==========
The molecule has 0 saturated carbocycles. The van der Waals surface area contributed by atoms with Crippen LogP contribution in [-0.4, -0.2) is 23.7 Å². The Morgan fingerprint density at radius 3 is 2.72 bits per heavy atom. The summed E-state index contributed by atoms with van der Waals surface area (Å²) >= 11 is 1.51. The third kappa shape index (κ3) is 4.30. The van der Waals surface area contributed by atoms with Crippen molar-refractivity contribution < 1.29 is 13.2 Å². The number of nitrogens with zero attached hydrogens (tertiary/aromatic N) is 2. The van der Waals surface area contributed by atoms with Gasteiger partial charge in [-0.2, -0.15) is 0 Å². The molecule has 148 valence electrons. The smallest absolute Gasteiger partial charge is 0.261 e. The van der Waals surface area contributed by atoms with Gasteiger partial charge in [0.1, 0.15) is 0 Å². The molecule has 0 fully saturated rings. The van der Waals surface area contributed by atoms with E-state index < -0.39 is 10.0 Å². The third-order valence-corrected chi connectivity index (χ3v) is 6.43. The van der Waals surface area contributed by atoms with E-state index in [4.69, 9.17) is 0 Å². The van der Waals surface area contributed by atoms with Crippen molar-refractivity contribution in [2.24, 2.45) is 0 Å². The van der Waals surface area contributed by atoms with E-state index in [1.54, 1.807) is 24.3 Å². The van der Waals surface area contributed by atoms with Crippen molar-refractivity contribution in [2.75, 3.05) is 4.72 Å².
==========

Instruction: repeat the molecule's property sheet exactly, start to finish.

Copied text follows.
The molecule has 0 saturated carbocycles. The van der Waals surface area contributed by atoms with Crippen LogP contribution in [-0.4, -0.2) is 23.7 Å². The Morgan fingerprint density at radius 3 is 2.72 bits per heavy atom. The summed E-state index contributed by atoms with van der Waals surface area (Å²) >= 11 is 1.51. The third kappa shape index (κ3) is 4.30. The van der Waals surface area contributed by atoms with Crippen molar-refractivity contribution < 1.29 is 13.2 Å². The number of nitrogens with zero attached hydrogens (tertiary/aromatic N) is 2. The van der Waals surface area contributed by atoms with Gasteiger partial charge in [-0.2, -0.15) is 0 Å². The molecule has 148 valence electrons. The smallest absolute Gasteiger partial charge is 0.261 e. The van der Waals surface area contributed by atoms with Gasteiger partial charge in [0.1, 0.15) is 0 Å². The molecule has 0 fully saturated rings. The van der Waals surface area contributed by atoms with E-state index < -0.39 is 10.0 Å². The third-order valence-corrected chi connectivity index (χ3v) is 6.43. The van der Waals surface area contributed by atoms with E-state index in [4.69, 9.17) is 0 Å². The van der Waals surface area contributed by atoms with Crippen molar-refractivity contribution in [2.24, 2.45) is 0 Å². The van der Waals surface area contributed by atoms with E-state index in [1.54, 1.807) is 24.3 Å². The van der Waals surface area contributed by atoms with Crippen molar-refractivity contribution in [2.75, 3.05) is 4.72 Å².